The question remains: Why is the Obama Administration now pushing hard for resumed negotiations prior to setting the "favorable context" it defined as necessary for their success? It's hard to say for certain since the State Department is insisting that there has been no actual change in policy. However, looking at the broader international context of Israel's growing isolation and increasing demands for accountability for its actions might provide a clue. Recent large-scale successes in the Palestinian-led boycott, divestment, and sanctions (BDS) movement, in addition to the recommendations of the UN Fact Finding Mission on the Gaza Conflict (the "Goldstone Report"), reveal an international community increasingly frustrated with ongoing Israeli occupation and apartheid.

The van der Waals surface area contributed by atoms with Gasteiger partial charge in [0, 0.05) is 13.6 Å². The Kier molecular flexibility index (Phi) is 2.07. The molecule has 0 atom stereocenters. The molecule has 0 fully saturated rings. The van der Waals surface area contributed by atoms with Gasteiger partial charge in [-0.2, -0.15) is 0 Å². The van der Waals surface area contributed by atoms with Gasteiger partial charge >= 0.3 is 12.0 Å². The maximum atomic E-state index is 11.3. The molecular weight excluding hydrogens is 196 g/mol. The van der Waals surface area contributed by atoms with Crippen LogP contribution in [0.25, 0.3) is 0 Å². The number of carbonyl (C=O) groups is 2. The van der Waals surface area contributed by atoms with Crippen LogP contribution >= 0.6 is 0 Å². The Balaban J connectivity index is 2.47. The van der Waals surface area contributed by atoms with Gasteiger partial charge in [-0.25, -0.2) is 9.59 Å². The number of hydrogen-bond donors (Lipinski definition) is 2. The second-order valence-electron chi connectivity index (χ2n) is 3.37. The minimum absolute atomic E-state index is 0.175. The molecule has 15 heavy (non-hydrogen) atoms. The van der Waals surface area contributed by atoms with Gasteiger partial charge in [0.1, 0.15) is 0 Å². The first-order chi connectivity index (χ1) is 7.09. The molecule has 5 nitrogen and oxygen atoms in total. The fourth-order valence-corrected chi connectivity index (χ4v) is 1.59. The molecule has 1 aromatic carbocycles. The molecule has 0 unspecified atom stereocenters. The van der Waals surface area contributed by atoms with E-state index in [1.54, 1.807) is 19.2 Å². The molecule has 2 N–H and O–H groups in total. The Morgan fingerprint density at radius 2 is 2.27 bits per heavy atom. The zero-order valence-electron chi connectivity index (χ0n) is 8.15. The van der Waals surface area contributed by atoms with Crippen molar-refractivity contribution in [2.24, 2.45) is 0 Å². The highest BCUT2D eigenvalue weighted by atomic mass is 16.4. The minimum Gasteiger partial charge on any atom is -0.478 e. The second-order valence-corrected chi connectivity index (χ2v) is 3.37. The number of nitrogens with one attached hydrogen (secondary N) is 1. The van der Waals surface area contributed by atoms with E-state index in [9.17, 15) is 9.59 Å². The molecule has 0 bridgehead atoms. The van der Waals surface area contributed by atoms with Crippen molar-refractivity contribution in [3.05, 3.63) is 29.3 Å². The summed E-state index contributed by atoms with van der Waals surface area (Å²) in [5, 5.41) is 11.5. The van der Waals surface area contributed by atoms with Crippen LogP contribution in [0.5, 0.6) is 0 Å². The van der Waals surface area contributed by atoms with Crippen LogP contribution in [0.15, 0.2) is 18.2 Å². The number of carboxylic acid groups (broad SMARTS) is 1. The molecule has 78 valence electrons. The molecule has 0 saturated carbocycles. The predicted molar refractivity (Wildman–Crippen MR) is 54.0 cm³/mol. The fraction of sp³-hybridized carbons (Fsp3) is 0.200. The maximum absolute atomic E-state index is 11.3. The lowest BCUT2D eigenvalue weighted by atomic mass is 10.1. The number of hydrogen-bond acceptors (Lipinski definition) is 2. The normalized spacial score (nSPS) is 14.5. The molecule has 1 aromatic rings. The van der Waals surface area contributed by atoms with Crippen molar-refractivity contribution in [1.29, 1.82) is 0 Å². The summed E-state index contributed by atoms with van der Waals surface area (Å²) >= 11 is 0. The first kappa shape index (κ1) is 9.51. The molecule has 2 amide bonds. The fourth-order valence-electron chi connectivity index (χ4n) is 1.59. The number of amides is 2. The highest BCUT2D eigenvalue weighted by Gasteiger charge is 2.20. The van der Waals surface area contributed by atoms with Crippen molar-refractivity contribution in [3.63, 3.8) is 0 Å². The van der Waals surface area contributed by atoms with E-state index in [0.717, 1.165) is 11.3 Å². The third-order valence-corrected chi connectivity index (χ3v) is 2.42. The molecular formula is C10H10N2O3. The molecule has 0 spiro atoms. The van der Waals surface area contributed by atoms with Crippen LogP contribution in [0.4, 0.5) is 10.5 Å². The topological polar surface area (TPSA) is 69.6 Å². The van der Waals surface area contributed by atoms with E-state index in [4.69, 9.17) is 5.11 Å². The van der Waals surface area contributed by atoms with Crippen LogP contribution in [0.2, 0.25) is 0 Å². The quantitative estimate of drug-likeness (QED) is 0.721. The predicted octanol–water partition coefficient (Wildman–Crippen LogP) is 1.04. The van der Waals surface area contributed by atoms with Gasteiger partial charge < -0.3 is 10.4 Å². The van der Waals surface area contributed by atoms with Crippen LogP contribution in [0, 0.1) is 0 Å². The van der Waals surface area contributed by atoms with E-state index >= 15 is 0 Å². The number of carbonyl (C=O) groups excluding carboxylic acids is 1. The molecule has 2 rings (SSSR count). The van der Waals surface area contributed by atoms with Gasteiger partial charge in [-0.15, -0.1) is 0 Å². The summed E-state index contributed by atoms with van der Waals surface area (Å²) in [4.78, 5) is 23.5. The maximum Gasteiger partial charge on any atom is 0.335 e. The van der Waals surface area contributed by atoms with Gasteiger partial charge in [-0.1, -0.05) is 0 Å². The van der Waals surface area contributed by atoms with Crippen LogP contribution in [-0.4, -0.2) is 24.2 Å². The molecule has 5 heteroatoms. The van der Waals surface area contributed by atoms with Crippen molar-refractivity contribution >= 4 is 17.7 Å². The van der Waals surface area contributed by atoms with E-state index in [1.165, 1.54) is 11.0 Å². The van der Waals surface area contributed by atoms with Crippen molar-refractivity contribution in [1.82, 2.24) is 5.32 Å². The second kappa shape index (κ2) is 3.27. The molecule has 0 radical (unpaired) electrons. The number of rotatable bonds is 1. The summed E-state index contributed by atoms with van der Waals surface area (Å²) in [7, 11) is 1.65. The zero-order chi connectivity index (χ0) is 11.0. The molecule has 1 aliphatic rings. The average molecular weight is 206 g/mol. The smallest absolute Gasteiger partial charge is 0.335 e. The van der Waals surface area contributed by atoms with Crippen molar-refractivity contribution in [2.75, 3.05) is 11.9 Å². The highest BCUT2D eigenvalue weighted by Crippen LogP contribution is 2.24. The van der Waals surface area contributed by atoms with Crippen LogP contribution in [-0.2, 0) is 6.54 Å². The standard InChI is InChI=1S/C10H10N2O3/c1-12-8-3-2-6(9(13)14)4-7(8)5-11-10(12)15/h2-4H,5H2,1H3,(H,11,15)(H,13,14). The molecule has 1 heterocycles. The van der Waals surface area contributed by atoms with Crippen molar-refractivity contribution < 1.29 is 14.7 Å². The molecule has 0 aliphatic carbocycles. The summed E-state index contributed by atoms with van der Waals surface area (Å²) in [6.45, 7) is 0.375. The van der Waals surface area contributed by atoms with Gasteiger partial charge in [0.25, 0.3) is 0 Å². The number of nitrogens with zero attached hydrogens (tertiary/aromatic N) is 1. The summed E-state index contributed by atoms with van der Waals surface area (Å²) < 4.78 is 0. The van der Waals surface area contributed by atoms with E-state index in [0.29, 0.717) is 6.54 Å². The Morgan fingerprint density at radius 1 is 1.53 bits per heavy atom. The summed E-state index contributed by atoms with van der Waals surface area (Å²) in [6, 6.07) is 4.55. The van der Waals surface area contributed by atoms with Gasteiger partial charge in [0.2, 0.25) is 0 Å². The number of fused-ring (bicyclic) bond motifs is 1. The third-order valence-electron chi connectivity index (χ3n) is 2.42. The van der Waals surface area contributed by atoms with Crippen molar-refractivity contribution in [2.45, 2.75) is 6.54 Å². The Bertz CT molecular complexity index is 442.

Heading off this movement for accountability now appears to be the top U.S. policy goal. Ambassador Susan Rice, Permanent U.S. Representative to the United Nations, is attempting to bury the Goldstone Report and its recommendations at the level of the UN Human Rights Council to prevent international bodies such as the Security Council, General Assembly, and International Criminal Court from having the opportunity to hold Israel accountable for what the UN Fact Finding Mission on the Gaza Conflict termed “violations of international human rights and humanitarian law and possible war crimes and crimes against humanity" committed by Israel before, during, and after its assault on the occupied Gaza Strip between December 2008-January 2009.